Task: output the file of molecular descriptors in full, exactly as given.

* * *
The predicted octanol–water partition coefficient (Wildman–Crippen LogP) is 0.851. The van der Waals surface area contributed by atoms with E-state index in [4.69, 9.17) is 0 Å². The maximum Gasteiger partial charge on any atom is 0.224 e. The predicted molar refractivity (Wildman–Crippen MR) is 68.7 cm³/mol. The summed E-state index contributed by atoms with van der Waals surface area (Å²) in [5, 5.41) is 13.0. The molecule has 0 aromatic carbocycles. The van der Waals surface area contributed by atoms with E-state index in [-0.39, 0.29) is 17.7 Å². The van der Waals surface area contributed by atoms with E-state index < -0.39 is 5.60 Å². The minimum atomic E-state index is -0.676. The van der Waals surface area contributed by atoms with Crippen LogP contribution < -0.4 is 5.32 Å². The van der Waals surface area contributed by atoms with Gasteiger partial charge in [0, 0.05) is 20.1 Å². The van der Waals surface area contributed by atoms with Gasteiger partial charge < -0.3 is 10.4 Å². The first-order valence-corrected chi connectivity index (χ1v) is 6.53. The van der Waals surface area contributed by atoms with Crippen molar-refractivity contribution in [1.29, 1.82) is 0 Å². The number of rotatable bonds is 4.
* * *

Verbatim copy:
The predicted octanol–water partition coefficient (Wildman–Crippen LogP) is 0.851. The van der Waals surface area contributed by atoms with E-state index in [4.69, 9.17) is 0 Å². The maximum Gasteiger partial charge on any atom is 0.224 e. The predicted molar refractivity (Wildman–Crippen MR) is 68.7 cm³/mol. The summed E-state index contributed by atoms with van der Waals surface area (Å²) in [5, 5.41) is 13.0. The molecule has 0 aromatic carbocycles. The van der Waals surface area contributed by atoms with E-state index in [-0.39, 0.29) is 17.7 Å². The van der Waals surface area contributed by atoms with E-state index < -0.39 is 5.60 Å². The minimum atomic E-state index is -0.676. The van der Waals surface area contributed by atoms with Crippen LogP contribution < -0.4 is 5.32 Å². The van der Waals surface area contributed by atoms with Gasteiger partial charge in [0, 0.05) is 20.1 Å². The van der Waals surface area contributed by atoms with Gasteiger partial charge < -0.3 is 10.4 Å². The first-order valence-corrected chi connectivity index (χ1v) is 6.53. The van der Waals surface area contributed by atoms with Crippen molar-refractivity contribution in [1.29, 1.82) is 0 Å². The number of rotatable bonds is 4.